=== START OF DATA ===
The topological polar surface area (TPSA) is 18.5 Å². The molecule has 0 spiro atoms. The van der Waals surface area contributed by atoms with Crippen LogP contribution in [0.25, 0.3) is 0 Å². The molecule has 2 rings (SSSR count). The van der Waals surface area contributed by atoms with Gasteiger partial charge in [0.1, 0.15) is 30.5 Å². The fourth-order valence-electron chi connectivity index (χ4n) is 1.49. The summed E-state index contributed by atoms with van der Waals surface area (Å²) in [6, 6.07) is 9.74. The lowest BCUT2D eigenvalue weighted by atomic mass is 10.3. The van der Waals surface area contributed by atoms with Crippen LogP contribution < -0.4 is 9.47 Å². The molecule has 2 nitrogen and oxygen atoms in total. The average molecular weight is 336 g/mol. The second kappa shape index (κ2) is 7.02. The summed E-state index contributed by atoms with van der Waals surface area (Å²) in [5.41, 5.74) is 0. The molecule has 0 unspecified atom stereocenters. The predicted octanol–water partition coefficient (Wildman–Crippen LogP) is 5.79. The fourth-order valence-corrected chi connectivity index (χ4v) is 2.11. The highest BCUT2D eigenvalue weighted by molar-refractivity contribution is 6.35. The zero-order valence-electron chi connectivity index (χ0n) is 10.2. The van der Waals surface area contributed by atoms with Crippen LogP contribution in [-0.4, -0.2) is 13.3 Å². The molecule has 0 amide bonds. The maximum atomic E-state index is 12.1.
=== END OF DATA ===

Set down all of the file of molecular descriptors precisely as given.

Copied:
The topological polar surface area (TPSA) is 18.5 Å². The molecule has 0 spiro atoms. The van der Waals surface area contributed by atoms with Crippen LogP contribution in [0.25, 0.3) is 0 Å². The molecule has 2 rings (SSSR count). The van der Waals surface area contributed by atoms with Gasteiger partial charge in [0.1, 0.15) is 30.5 Å². The fourth-order valence-electron chi connectivity index (χ4n) is 1.49. The summed E-state index contributed by atoms with van der Waals surface area (Å²) in [6, 6.07) is 9.74. The lowest BCUT2D eigenvalue weighted by atomic mass is 10.3. The van der Waals surface area contributed by atoms with Crippen LogP contribution < -0.4 is 9.47 Å². The molecule has 2 nitrogen and oxygen atoms in total. The average molecular weight is 336 g/mol. The second kappa shape index (κ2) is 7.02. The summed E-state index contributed by atoms with van der Waals surface area (Å²) in [5.41, 5.74) is 0. The molecule has 0 unspecified atom stereocenters. The predicted octanol–water partition coefficient (Wildman–Crippen LogP) is 5.79. The fourth-order valence-corrected chi connectivity index (χ4v) is 2.11. The highest BCUT2D eigenvalue weighted by molar-refractivity contribution is 6.35. The zero-order valence-electron chi connectivity index (χ0n) is 10.2. The van der Waals surface area contributed by atoms with Crippen LogP contribution in [-0.4, -0.2) is 13.3 Å². The molecule has 0 amide bonds. The maximum atomic E-state index is 12.1.